Movie Monday: "Up The Ridge"

Published Gaby Gross - Tue, 03/15/2016 - 3:53pm

Up the Ridge is a 2006 documentary film by Appalshop filmmakers Nick Szuberla and Amelia Kirby revealing injustices in the American Prison System. It especially highlights prisoners sent from urban areas to be incarcerated in rural supermax prisons in the coal mining region of Appalachia, such as Red Onion State Prison and Wallens Ridge State Prison. The film delves into issues of parole reform, prisoner abuse, and the economic disaster that the coal industry is leaving in its wake.

This film is of particular interest today, as the U.S. government is proposing yet another federal prison in the region, despite the supposed plan for sentancing reform to reduce the country's bloated prison population.

The film will be followed by discussion of organizing against this new prison, specifically focused on the environmental/health impacts of forcing people to live on top of a former coal mine.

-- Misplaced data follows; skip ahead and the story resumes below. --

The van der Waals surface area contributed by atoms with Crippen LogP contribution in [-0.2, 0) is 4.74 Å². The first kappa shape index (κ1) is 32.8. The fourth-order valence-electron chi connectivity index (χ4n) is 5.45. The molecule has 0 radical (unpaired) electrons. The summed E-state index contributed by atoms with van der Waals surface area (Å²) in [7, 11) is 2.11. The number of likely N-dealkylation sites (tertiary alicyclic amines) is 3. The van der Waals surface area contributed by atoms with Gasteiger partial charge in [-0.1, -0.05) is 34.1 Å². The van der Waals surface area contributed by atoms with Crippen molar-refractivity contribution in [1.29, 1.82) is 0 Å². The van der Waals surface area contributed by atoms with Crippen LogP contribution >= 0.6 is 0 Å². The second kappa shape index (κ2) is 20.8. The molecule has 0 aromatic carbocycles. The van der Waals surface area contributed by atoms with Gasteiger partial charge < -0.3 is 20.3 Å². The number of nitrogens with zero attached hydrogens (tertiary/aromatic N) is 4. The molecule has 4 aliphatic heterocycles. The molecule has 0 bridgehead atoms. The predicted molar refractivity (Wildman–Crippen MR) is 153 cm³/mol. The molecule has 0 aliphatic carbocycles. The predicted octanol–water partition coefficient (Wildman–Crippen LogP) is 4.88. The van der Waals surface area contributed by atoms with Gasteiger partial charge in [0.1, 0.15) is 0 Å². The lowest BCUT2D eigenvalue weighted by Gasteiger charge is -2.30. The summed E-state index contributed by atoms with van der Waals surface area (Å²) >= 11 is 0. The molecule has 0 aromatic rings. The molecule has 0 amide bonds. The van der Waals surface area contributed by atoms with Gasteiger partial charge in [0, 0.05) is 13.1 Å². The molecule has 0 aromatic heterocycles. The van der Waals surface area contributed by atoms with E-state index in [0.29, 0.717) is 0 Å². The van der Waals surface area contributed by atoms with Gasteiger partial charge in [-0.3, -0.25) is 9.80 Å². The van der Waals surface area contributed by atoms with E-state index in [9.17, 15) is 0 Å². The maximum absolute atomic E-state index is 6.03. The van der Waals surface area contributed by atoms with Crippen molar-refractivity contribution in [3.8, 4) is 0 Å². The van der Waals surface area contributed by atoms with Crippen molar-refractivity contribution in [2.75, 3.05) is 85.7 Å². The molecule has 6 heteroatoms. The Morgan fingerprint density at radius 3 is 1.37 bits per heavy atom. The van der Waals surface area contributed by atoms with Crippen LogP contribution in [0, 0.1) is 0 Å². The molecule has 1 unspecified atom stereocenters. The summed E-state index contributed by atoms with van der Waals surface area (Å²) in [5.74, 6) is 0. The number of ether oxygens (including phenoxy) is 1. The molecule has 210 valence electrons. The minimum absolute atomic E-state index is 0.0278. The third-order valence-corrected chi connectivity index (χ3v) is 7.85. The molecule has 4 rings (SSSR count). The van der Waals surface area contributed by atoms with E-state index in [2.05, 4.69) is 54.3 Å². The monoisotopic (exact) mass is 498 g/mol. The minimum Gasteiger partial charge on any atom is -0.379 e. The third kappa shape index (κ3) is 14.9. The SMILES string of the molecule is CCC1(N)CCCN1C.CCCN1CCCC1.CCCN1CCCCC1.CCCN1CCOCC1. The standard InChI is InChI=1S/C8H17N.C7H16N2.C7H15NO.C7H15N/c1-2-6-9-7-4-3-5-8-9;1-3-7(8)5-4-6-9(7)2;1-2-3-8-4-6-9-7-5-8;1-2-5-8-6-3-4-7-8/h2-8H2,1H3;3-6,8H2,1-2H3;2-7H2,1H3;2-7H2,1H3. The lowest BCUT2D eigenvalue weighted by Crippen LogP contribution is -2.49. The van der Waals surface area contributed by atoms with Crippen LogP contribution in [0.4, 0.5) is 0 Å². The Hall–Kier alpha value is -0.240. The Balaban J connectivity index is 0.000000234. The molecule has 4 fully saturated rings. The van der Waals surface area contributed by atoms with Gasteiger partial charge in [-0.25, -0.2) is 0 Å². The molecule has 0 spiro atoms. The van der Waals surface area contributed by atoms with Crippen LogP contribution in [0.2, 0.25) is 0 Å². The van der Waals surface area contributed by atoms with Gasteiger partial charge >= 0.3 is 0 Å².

Background:
In 1998, Szuberla was a volunteer DJ for a hip-hop show "Lights Out" on WMMT, an Appalachian region radio station when he received hundreds of letters from inmates transferred into nearby Wallens Ridge State Prison, the region’s newest prison, built to prop up the shrinking coal economy. The letters described human rights violations and racial tension between prisoner staff and inmates. Filming began that year. Through the example of Wallens Ridge State Prison, the documentary explores the United States prison industry and the social impact of moving hundreds of thousands of inner-city minority offenders to distant rural outposts. The film displays competing political agendas that seem to align government policy with human rights violations, and political expediencies that bring communities into racial and cultural conflict, sometimes with prisoner suicide and prisoner abuse as consequences. Connections exist, in both practice and ideology, between human rights violations in Abu Ghraib and Guantanamo and physical and psychological abuse recorded in U.S. prisons.

Cost: 
$3-$5 suggested donation
When:
Mon, 03/28/2016 - 7:00pm
Cost: 
$3-$5 suggested donation